A lot of people want to blame Donald Trump for this runaway incivility. But Trump is in fact a symptom of a nation that spends six hours online each day has developed a tolerance for the web’s rancor. Think about it: Donald Trump talks to us in reality the same way that we walk talk to each other online. And so do his critics’ heroes. John Oliver and Rachael Maddow aren’t popular because they’re kind to their opponents. They’re popular because they eviscerate them right down to their core.
The third place where virtual reality is diverging from physical reality is in law enforcement. Take, for example, the privacy of your personal data. This past week, the Supreme Court heard arguments in Microsoft Corp v. United States. At issue is whether the government can force internet service providers to turn over documents stored overseas.
This case would be a slam-dunk if the data in question was stored in filing cabinets and not microchips, because everyone knows that the United States government doesn’t have jurisdiction over foreign countries. But thanks to a law written decades before the phrases “You’ve Got Mail,” “Google it,” or “Facebook me” existed, it’s still an open question whether digital communications are subject to the same protections as printed records.
Microsoft’s case is another data point in Congress’s online regulatory pattern: do nothing and let the courts bail you out. That’s what happened when the Supreme Court ruled that police officers can’t search your phone without a warrant (Riley v. California); and it’s a bullet Congress dodged when the Department of Justice’s effort to force Apple to unlock the San Bernardino shooter’s iPhone ended quietly after government spooks hacked into it by themselves. And speaking of warrants, did you know that the government can read all your emails that are older than 180 days without one?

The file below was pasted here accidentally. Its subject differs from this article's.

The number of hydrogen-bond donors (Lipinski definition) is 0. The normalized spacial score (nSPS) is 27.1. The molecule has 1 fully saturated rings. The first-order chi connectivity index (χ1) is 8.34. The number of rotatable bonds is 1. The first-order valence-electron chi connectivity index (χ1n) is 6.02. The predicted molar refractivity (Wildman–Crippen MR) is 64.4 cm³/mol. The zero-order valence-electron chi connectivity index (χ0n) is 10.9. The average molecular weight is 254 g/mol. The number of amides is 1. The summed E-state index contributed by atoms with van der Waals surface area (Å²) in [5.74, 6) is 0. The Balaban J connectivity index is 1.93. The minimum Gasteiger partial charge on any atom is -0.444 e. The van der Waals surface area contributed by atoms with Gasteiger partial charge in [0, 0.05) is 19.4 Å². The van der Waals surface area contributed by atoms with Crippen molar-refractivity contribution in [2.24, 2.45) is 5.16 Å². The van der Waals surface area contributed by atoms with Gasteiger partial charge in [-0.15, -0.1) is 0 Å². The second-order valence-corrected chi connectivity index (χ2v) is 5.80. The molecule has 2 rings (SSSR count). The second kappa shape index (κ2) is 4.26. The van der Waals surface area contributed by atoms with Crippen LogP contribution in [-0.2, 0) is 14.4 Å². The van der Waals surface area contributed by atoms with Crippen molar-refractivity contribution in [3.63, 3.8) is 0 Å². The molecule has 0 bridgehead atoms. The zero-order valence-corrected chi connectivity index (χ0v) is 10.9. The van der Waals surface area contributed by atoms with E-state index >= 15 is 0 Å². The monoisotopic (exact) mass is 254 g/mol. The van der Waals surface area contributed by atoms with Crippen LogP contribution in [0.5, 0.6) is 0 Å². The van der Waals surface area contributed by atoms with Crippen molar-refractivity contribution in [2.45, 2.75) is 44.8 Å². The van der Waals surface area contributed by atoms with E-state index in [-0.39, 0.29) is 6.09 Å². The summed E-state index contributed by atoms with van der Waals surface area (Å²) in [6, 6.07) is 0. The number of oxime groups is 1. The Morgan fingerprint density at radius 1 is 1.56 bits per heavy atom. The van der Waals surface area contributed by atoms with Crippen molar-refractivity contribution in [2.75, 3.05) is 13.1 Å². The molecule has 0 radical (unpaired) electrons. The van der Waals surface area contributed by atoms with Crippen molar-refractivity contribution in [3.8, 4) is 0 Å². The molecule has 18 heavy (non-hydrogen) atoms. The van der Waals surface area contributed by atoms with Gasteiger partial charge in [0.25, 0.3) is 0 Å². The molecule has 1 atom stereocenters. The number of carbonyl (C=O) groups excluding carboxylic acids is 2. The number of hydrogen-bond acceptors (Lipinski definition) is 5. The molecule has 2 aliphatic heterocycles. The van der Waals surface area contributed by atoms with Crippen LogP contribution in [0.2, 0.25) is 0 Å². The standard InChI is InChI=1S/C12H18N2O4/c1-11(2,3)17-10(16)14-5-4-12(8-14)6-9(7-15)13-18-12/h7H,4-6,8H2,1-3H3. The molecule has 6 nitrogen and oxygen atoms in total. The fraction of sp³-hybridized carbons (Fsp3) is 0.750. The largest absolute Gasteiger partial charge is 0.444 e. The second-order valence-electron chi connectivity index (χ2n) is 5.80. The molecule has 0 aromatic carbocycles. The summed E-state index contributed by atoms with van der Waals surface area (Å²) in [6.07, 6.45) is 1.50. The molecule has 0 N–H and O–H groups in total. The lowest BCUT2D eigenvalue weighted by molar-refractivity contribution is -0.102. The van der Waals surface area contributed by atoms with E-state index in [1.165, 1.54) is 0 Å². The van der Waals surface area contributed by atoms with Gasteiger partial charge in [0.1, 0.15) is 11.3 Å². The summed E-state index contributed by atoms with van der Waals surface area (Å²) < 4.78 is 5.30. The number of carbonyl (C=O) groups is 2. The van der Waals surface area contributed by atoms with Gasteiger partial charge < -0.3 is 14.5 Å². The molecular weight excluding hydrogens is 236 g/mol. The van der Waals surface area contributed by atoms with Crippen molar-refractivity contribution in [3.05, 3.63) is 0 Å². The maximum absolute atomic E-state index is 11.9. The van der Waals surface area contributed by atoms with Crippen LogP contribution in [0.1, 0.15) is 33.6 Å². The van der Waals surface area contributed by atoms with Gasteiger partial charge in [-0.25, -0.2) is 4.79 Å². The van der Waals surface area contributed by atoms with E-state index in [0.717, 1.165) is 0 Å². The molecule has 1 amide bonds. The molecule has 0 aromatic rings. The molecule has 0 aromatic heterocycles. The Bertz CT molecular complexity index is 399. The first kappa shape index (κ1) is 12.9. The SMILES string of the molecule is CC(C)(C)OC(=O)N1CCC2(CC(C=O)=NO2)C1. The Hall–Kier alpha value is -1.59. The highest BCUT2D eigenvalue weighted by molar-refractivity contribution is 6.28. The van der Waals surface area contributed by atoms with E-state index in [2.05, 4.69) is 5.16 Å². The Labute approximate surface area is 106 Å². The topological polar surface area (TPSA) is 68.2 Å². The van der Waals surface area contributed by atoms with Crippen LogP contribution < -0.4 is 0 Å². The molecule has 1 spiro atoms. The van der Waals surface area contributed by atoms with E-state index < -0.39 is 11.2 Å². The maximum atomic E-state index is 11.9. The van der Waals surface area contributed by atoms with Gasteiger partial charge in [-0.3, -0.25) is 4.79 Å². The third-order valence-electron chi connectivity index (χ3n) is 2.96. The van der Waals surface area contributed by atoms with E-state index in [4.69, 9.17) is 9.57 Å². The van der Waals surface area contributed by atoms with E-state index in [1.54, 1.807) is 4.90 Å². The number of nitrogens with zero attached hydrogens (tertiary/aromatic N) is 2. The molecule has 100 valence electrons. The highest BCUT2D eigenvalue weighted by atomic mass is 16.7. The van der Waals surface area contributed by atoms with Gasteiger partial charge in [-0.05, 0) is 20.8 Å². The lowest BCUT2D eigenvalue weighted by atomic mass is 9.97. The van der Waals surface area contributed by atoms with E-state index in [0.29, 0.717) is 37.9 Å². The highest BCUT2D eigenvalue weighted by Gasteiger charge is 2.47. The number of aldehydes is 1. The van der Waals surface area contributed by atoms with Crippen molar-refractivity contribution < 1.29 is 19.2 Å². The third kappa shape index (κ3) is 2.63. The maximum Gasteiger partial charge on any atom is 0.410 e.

These technological quagmires show how government is decades behind modernity, but there are signs that this trend is reversing. Recently, a bipartisan coalition of Senators introduced the Clarifying Lawful Overseas Use of Data (CLOUD) Act, which would create a framework for law enforcement to partner with our allies in cross-border investigations. This bill has already won the support of the public and private sector, with endorsements coming from the White House, 10 Downing, and Silicon Valley.
The past few months have also shown signs of broader reforms coming to cyber space. At one hearing, Senator Mark Warner (D-VA) lamented that tech firms “know more about Americans than the U.S. government,” while Senator Tom Cotton (R-AR) bored into Twitter for its unwillingness to cooperate against foreign intelligence agencies that use social media to manipulate the American public.
That might not sound like much but in Washington, moving legislation is like quitting heroin: the first step is admitting you have a problem. After that comes the hard medicine: re-balancing privacy, free enterprise, free speech, and consumer protection in the digital world, just as government has done from time-to-time in the physical. Neglect these values on one plane of existence if you like, but when you do – don’t be surprised if they decay in another.